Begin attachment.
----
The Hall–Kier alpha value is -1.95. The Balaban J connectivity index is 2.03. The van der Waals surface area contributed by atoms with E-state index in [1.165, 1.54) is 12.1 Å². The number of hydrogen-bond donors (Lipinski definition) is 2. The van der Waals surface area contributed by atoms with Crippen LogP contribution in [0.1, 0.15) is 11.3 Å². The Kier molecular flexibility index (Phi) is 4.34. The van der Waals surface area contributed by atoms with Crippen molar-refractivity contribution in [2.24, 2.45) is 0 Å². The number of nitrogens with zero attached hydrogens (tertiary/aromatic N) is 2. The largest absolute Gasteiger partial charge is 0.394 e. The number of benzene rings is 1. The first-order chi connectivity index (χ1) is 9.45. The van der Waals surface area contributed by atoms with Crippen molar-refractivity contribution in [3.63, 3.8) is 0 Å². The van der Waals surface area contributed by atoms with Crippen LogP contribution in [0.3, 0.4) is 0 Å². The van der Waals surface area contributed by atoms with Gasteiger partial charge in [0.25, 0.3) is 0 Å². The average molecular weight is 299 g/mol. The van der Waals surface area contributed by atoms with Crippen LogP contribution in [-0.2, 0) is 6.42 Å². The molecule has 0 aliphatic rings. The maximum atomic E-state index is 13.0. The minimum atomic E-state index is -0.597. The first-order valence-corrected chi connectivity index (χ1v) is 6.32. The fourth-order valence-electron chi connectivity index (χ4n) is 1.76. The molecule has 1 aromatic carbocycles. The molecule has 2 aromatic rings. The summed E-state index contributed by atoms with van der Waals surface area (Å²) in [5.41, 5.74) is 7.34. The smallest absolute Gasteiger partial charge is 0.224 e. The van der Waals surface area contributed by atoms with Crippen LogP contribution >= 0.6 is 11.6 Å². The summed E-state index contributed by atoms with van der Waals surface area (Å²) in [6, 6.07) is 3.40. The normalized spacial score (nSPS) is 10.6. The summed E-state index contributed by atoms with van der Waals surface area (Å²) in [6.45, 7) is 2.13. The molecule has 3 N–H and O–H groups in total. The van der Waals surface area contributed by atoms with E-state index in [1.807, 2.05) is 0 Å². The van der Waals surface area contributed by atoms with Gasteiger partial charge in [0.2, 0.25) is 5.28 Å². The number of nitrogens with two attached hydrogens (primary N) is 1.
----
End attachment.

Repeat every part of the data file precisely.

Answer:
The Hall–Kier alpha value is -1.95. The Balaban J connectivity index is 2.03. The van der Waals surface area contributed by atoms with E-state index in [1.165, 1.54) is 12.1 Å². The number of hydrogen-bond donors (Lipinski definition) is 2. The van der Waals surface area contributed by atoms with Crippen LogP contribution in [0.1, 0.15) is 11.3 Å². The Kier molecular flexibility index (Phi) is 4.34. The van der Waals surface area contributed by atoms with Crippen molar-refractivity contribution in [2.24, 2.45) is 0 Å². The number of nitrogens with zero attached hydrogens (tertiary/aromatic N) is 2. The largest absolute Gasteiger partial charge is 0.394 e. The number of benzene rings is 1. The first-order chi connectivity index (χ1) is 9.45. The van der Waals surface area contributed by atoms with Crippen molar-refractivity contribution in [3.63, 3.8) is 0 Å². The van der Waals surface area contributed by atoms with Crippen LogP contribution in [0.3, 0.4) is 0 Å². The van der Waals surface area contributed by atoms with Gasteiger partial charge in [0.25, 0.3) is 0 Å². The average molecular weight is 299 g/mol. The van der Waals surface area contributed by atoms with Crippen LogP contribution in [-0.2, 0) is 6.42 Å². The molecule has 0 aliphatic rings. The maximum atomic E-state index is 13.0. The minimum atomic E-state index is -0.597. The first-order valence-corrected chi connectivity index (χ1v) is 6.32. The fourth-order valence-electron chi connectivity index (χ4n) is 1.76. The molecule has 1 aromatic carbocycles. The molecule has 2 aromatic rings. The summed E-state index contributed by atoms with van der Waals surface area (Å²) in [5.41, 5.74) is 7.34. The smallest absolute Gasteiger partial charge is 0.224 e. The van der Waals surface area contributed by atoms with Crippen LogP contribution >= 0.6 is 11.6 Å². The summed E-state index contributed by atoms with van der Waals surface area (Å²) in [6, 6.07) is 3.40. The normalized spacial score (nSPS) is 10.6. The summed E-state index contributed by atoms with van der Waals surface area (Å²) in [6.45, 7) is 2.13. The molecule has 3 N–H and O–H groups in total. The van der Waals surface area contributed by atoms with E-state index in [1.807, 2.05) is 0 Å². The van der Waals surface area contributed by atoms with Gasteiger partial charge in [0.2, 0.25) is 5.28 Å². The number of nitrogens with two attached hydrogens (primary N) is 1.